Gorgeous Gran Canaria
Before I moved back to the UK permanently I spent a while living in Gran Canaria. Far more than when I lived in Fuerteventura, I found it hard to find work living in one of the biggest tourist areas on the island. It was noisy and my dog and I moved to the UK pretty swiftly. Before moving there, I had visited Gran Canaria at the weekends. It's super easy to get from Fuerteventura with flights every hour during the day. Most of the tourist areas are in the south of the island, but that doesn't mean you shouldn't check out it's capital, as well. The island is often called a "Miniature Continent" due to its diverse landscapes and climates on the island. A mixture of white sandy beaches, and picturesque villages further inland. Like Fuerteventura, a third of the island is a UNESCO protected biosphere reserve, there is even jungle on part of the island.
|Looking across to Little Venice, Puerto Mogan|
Nearly half the island is protected by Red Canaria de Espacios Naturales Protegidos (Canary Island Network for Protected Natural Areas), 33 of the 146 sites protected by this network are on Gran Canaria. These include 6 nature reserves, two integral nature reserves, two natural parks, two rural parks, ten natural monuments, seven protected landscapes and four sites of scientific interest.
My favourite place to visit as a teenager. We used to go here to really party. Whilst in Fuerteventura you could stay out all night, there wasn't really anywhere to dance, but in Puerto Rico you were spoilt for choice. Always coming out of Jokers as the sun was coming up! There were two main beaches, one was busier than the other, but they had great atmosphere's. I loved it there. Aside from partying and sunbathing, there's not a great deal to do in Puerto Rico, but the island is super small and it takes barely half an hour to drive from Las Palmas to Puerto Rico, so getting to other resorts to visit is pretty quick and easy.
|Puerto Rico beach|
Maspalomas/ Playa del Ingles
It's possible to walk between these two resorts, Maspalomas being the quieter, more relaxed half of the resort. Famous for it's lighthouse and beautiful sand dunes. This part of the island is also known for being the gay capital of the Canary Islands, with Playa del Ingles boasting the Yumbo centre which comes alive at night time with a large LGBT community, but everyone is welcoming- it was actually the place I felt safest in Playa del Ingles. Unfortunately, at night time, I'd say the rest of the resort is slightly seedy and it wasn't my favourite place to visit. Getting out on a day trip you can visit Palmitos Park, a 49 acre botanical garden and aviary. Back in 2007 the park was burnt essentially to the ground, losing 65% of its vegetation due to a fire started by a Forest Ranger who's contract was about to come to an end. We'd only been to Gran Canaria the weekend before, and were devastated to hear about the fires. It took a year for the park to rebuild and regrow, before it was re-opened in August 2008.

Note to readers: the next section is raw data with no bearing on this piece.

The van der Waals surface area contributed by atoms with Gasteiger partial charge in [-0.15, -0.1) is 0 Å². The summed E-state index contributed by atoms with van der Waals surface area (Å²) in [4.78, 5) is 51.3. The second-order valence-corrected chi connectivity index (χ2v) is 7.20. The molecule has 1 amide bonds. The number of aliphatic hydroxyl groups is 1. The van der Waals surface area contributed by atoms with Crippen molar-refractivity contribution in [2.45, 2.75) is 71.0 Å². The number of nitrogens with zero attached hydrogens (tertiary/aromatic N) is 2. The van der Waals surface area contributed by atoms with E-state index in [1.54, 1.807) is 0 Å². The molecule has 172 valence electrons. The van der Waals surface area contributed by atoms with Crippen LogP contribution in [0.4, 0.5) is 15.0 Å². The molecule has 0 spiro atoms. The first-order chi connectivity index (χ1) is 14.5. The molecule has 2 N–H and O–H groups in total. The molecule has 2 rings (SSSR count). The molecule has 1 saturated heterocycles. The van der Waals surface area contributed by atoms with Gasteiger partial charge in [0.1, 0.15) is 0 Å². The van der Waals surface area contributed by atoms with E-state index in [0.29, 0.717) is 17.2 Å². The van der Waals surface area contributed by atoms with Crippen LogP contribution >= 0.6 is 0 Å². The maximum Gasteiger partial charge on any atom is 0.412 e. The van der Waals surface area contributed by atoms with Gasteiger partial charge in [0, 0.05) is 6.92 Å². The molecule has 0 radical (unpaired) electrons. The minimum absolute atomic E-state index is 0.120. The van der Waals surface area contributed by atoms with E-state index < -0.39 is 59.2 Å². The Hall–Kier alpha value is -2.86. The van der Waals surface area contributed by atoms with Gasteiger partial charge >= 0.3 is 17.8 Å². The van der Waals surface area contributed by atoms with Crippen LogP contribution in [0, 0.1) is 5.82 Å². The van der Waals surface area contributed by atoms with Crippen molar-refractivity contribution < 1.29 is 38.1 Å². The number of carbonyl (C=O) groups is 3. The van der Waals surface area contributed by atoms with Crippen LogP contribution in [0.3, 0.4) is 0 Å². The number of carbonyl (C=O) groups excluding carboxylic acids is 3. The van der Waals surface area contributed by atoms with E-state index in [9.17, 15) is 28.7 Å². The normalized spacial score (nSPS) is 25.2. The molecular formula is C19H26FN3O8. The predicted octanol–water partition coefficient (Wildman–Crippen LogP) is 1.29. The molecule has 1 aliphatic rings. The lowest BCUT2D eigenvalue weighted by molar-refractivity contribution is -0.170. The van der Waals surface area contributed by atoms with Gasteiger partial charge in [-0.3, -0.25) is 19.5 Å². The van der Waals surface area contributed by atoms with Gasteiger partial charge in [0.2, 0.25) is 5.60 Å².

|On the sand dunes at Maspalomas|
The capital city, and absolute pig to drive in. Cristobal Colon (Christopher Colombus) stopped here first on his expedition to the America's. Expats love the place because it boasts a Marks & Spencer's and I believe there is a Primark on the outskirts now, too. It has a city beach, which is a protected diving zone. The city also boasts Museo Canario, an important Canarian Museum containing things of archaeological importance from the archipelago. Las Palmas is also famous for its yearly Carnaval, which we enjoy and it attracts some famous Spanish names, too.
Known as little Venice for it's canals and beautiful (but tiny, seriously, 50sqm) apartments. This is one place you should visit. The tiny town is in the mouth of a steep sided valley and is totally picturesque. If you're staying somewhere else (like Puerto Rico) there is a taxi boat that goes across, as well as other trips across if you don't want to drive. It's a bit hairy, as you drive up the side of a cliff and then it veers around a corner where the road is narrow, and you can't see anything. It's also a bus route, so you have to hope you don't hear any hooting, because if you do you'll have to wait for it to come around the corner. It is absolutely worth it (edit: I've just found out they extended the GC1- the motorway- and it now arrives in just north of the town). It is definitely somewhere to go if you want to chill out. I love chilling out there, it's gorgeous. It also has a market on a Friday worth checking out- just make sure to haggle! I got a beautiful D&G watch from there for 5€ with a gorgeous leather strap, and it still works to this day (I bought it at least 6 years ago), and a Gucci handbag for 10€ which lasted right up until last year.
|Me at Puerto Mogan, with market swag (said Gucci bag is the one next to me).|
Have you visited Gran Canaria? Where did you stay?
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